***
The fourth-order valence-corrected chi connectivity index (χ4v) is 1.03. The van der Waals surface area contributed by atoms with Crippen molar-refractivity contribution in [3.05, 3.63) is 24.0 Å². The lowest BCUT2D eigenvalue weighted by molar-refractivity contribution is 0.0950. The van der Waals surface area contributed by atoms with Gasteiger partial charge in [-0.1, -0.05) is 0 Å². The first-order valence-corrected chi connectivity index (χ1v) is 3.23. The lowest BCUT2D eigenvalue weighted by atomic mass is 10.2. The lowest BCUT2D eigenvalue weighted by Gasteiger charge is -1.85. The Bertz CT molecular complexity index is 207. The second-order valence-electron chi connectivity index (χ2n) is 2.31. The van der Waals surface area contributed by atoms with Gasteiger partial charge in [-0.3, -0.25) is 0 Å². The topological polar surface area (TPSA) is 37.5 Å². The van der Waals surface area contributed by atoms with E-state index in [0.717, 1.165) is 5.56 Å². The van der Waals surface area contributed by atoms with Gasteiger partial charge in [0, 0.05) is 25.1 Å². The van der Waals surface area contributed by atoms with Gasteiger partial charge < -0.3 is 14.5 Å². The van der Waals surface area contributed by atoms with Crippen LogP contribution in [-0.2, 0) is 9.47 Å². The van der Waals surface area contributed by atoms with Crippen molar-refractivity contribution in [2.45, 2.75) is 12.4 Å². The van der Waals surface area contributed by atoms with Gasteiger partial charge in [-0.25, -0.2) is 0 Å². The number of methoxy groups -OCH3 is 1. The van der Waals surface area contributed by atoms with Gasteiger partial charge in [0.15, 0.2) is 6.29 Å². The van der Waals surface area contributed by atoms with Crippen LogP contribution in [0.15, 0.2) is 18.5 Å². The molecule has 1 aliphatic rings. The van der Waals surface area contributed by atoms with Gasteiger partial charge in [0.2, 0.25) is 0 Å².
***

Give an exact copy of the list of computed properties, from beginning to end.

The fourth-order valence-corrected chi connectivity index (χ4v) is 1.03. The van der Waals surface area contributed by atoms with Crippen molar-refractivity contribution in [3.05, 3.63) is 24.0 Å². The lowest BCUT2D eigenvalue weighted by molar-refractivity contribution is 0.0950. The van der Waals surface area contributed by atoms with Gasteiger partial charge in [-0.1, -0.05) is 0 Å². The first-order valence-corrected chi connectivity index (χ1v) is 3.23. The lowest BCUT2D eigenvalue weighted by atomic mass is 10.2. The lowest BCUT2D eigenvalue weighted by Gasteiger charge is -1.85. The Bertz CT molecular complexity index is 207. The second-order valence-electron chi connectivity index (χ2n) is 2.31. The van der Waals surface area contributed by atoms with Gasteiger partial charge in [-0.3, -0.25) is 0 Å². The topological polar surface area (TPSA) is 37.5 Å². The van der Waals surface area contributed by atoms with E-state index in [0.717, 1.165) is 5.56 Å². The van der Waals surface area contributed by atoms with Gasteiger partial charge in [0, 0.05) is 25.1 Å². The van der Waals surface area contributed by atoms with Gasteiger partial charge < -0.3 is 14.5 Å². The van der Waals surface area contributed by atoms with Crippen LogP contribution in [-0.2, 0) is 9.47 Å². The van der Waals surface area contributed by atoms with Crippen molar-refractivity contribution in [2.45, 2.75) is 12.4 Å². The van der Waals surface area contributed by atoms with Gasteiger partial charge in [-0.25, -0.2) is 0 Å². The number of methoxy groups -OCH3 is 1. The van der Waals surface area contributed by atoms with Gasteiger partial charge in [0.15, 0.2) is 6.29 Å². The van der Waals surface area contributed by atoms with Crippen LogP contribution in [0.15, 0.2) is 18.5 Å². The molecule has 1 aliphatic rings. The van der Waals surface area contributed by atoms with Gasteiger partial charge in [0.2, 0.25) is 0 Å².